Scroll To Top

Graphic Design Lessons - The Art of Typography

This lesson teaches you about the elements of typography: the art of designing typefaces and fonts and the arrangement of printed type.

The Art of Typography

Typography is the art of designing and arranging printed type. It started as a craft in the 15th century with the invention of the printing press and has gradually evolved into an art form in its own right with modern digital technologies offering unprecedented creative possibilities.

In this lesson we examine the following elements of typography:


TYPEFACE ELEMENTS: bold, underline and Italic

'Times New Roman' font

The terms 'Font' or 'Typeface' are commonly used to distinguish the various styles of letterforms in typography but their original meanings have merged and become interchangeable in contemporary usage.

The term 'Font' was originally used to identify the design elements in a typeface e.g. bold, underlined, or italic.

Bold type can add an emphasis or strength to a font.

Underlined type is an effective way of emphasizing the title of a document. It can also be used to call attention to an important section of text.

Italic type can also emphasise an important word or passage of text, but it tends to be used in a more informal context. Italic fonts have an animated style and are often selected for designs where there is a need to convey the illusion of speed and energy.

Serif and Sans Serif

There are two main font types: serif and sans-serif.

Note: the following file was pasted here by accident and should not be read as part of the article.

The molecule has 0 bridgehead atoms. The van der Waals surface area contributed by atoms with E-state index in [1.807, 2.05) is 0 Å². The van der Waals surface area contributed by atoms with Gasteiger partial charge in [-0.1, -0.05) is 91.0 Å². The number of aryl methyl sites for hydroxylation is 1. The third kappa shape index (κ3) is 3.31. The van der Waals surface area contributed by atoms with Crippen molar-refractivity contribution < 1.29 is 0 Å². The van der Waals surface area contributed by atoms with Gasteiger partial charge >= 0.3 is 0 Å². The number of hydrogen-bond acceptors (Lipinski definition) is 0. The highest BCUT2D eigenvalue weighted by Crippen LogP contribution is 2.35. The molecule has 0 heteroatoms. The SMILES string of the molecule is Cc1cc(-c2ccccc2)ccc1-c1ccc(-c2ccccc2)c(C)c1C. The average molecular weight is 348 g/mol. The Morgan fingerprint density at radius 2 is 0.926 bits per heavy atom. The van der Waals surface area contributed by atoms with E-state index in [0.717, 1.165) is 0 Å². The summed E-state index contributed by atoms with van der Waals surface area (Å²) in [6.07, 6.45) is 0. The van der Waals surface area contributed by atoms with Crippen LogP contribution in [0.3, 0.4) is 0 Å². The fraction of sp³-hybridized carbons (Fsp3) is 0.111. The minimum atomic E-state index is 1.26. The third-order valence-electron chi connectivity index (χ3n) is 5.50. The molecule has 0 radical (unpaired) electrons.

Serifs are the extended corners at the ends of a letter and like all good design, they evolved naturally. They originated in the stone-carved letters of the Ancient Romans. Stone masons discovered that it was technically easier to finish chiseling the ends of a letter in a slow curve. Not only did serifs look more elegant but they were also very practical as they formed a natural channel for water or rain to flow away as it cleaned dust from the corners.

Serif fonts are the most legible and are commonly used for large blocks of text. Their wide horizontal baseline emphasizes the line of text for the eye and makes reading more comfortable.

Sans-serif fonts are simply fonts without serifs ('sans' means 'without' in French). They are also sometimes called Gothic fonts.



'Century' typeface

The term 'Typeface' was originally used to identify a family of fonts.

'Century' is a typeface. These fonts are all members of the 'Century' family. Their height is measured in points - the standard unit for printed text. There are about 72 points to one inch.

Although the fonts are all the same height, note how their width varies according to their style. Some fonts are more suited to fitting into a confined area of a design, while others like to spread themselves out.

The Legibility of a Font - Color

Color Legibility

Legibility is the measure of how quickly a font can be read. The choice of color in relation to its background can have a strong effect on the legibility of a font.

The Legibility of a Font - Style

Very Legible

Fonts are usually selected for either their legibility or their stylistic effect. The balance between legibility and style is one of the important factors to be considered when choosing a font for a design.

Serif fonts like 'Times New Roman' (illustrated) are the easiest to read. They usually appeal more to an older target audience who are more concerned with content than style.

Less Legible

Novelty fonts like 'Carnivale' are fun but are less legible and inclined to date quickly. They tend to appeal more to a younger target audience who often prefer style over content.


Calligraphic or script fonts like 'Old English Text', especially in capitals, are often the most illegible.

The Style of a Font

'Times New Roman'

FONT: Times New Roman